A family day out in Looe is not complete without spending a relaxing couple of hours carefully catching crabs. Intense concentration, laughter and squeals of excitement are part of the daily scene along the quay side in Looe! Careful crabbing is great entertainment for all ages and enables children to learn about the life of crabs. There are crabbing leaflets available in the tourist information which tells you all about crabbing.
Best locations and times
- East Looe along the quay (either side of the Fish Market)
- West Looe along from the Ferry Steps toward Pennylands.
Crabs live in rocky places with plenty of seaweed to protect them from larger fish and birds. It can often be tricky to get a spot at high tide. The best time to go crabbing is either side of the high tide when the level of the river water is higher otherwise the crabs ‘let go’ before you have a chance to land them.
All you need is a leaflet, bucket, net, weight and some bait. The bait can consist of fish, chicken or bacon.
You may not need to bring your own as many shops in Looe sell the whole kit for a couple of pounds.
Avoid buying the hooks as they can fall off the line and get caught in the mouths of sea birds and fish.
Looe is a working fishing port with frequent boat traffic on the river and commercial fishing equipment along the quayside including rope lines and ties.
Most sections of the quayside have no barriers so great care is needed at all times to avoid tripping/over balancing.
Close supervision of young children is essential at all times – taking special care to expect ‘a tug’ when throwing in a weighted line.
How to catch crabs carefully
Crabs naturally like to be under the cover of rocks or seaweeds so before you begin it is important fill your bucket with sea water and add some stones and seaweed.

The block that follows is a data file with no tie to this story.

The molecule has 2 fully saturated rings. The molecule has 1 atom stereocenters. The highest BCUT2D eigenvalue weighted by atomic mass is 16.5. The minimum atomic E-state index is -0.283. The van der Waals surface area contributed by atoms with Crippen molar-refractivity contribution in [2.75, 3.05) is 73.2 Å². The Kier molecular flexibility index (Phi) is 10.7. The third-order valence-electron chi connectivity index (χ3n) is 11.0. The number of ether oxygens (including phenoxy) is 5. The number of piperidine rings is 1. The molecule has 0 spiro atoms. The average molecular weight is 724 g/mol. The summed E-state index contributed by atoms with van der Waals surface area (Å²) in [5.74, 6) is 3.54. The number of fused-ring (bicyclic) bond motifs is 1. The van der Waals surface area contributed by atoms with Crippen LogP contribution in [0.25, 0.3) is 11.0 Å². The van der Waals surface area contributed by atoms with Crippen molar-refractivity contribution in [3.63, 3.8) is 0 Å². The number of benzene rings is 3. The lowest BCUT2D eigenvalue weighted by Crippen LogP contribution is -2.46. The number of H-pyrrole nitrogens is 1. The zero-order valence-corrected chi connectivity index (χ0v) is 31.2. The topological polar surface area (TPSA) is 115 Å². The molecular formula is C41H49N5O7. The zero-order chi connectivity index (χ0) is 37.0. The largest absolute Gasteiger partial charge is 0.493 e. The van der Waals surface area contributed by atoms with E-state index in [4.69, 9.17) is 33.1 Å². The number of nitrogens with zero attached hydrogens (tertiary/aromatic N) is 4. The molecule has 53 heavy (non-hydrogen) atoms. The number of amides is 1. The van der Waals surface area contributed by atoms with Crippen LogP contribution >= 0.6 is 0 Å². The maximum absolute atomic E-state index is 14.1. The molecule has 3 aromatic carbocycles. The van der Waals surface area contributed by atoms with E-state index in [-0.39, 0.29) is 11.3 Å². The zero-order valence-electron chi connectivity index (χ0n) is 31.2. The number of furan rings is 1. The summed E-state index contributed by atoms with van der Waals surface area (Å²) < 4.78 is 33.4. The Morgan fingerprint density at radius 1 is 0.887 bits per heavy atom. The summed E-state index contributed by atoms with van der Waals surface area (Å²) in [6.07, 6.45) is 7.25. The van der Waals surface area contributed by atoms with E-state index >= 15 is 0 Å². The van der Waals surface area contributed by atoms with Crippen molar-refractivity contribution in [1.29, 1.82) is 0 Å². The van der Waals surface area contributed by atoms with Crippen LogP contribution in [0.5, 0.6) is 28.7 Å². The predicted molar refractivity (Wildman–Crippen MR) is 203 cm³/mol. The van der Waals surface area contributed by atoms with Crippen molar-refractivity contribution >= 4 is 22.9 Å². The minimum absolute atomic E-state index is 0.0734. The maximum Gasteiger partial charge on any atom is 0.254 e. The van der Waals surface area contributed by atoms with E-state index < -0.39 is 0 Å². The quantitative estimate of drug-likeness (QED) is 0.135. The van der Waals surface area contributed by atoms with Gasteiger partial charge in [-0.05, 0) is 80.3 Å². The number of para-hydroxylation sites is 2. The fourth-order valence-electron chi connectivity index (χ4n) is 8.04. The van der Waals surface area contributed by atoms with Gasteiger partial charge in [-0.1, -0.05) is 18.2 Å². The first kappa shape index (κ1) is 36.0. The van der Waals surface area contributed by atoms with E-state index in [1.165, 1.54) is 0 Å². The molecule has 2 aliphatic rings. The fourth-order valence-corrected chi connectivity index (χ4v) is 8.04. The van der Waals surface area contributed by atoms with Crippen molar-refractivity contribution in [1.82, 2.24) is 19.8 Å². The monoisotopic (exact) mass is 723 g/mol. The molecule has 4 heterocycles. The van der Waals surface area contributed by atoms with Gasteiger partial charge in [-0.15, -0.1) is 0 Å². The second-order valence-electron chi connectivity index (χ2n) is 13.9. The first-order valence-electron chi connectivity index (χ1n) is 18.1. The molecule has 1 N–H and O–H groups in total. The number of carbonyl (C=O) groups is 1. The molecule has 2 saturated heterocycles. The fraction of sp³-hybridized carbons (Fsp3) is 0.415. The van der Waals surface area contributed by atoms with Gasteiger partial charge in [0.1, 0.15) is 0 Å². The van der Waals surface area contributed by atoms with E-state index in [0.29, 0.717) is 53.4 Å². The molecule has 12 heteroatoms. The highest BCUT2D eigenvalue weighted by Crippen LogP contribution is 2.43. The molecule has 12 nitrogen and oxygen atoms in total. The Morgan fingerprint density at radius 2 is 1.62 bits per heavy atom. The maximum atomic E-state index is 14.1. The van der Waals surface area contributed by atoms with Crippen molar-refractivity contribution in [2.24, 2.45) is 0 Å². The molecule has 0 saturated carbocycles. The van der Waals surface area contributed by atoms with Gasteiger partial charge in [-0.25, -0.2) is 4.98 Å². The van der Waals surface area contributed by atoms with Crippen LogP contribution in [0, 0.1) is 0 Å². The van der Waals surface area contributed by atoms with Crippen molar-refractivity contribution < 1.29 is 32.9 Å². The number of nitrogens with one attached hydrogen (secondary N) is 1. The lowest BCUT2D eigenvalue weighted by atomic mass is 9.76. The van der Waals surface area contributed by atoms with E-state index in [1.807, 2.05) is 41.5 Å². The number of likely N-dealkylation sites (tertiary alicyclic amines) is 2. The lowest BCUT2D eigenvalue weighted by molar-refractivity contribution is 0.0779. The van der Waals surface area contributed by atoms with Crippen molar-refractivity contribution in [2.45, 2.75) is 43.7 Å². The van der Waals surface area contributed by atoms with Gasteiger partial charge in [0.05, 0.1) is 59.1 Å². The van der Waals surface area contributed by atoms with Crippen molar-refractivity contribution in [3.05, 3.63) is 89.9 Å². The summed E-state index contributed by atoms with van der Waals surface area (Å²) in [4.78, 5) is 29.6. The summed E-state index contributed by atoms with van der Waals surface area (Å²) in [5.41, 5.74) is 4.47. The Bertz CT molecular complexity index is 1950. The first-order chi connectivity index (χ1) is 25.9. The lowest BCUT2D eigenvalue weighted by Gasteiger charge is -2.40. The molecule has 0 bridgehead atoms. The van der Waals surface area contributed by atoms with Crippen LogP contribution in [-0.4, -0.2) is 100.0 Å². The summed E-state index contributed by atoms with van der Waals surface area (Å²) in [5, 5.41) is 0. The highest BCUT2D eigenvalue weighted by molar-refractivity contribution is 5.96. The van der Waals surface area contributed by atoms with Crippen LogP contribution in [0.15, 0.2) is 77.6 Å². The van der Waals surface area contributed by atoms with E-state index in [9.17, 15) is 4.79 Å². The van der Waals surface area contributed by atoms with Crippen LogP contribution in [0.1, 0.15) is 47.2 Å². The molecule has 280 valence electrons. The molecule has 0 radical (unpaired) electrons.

- Fill the net with bait and let it sink to the bottom. Now you just need to wait and be patient. Leave your net in the water for at least ten minutes to allow the crabs to find your bait. They have a great sense of smell and it won’t take them long to sniff it out.
- Slowly pull up the line and place the crabs gently in the bucket.
- You may want to check whether your crab is male or female. You can find out by picking up a crab, turning it over and looking at the abdomen. A male will have a triangular shape in the middle and the female will be more rounded.
- Avoid putting more than one male crab in a bucket as they can be aggressive.
- It is important to limit the number of crabs in a bucket as they don’t naturally group together and they can become stressed. By putting up to three in a bucket you can watch what they do and how they move.
- You will need to change the water and the crabs in the bucket regularly as the temperature rises.
- It can be great fun to release the crabs near the water’s edge and watch them scurry into the water.
- When you have finished, please take everything away with you.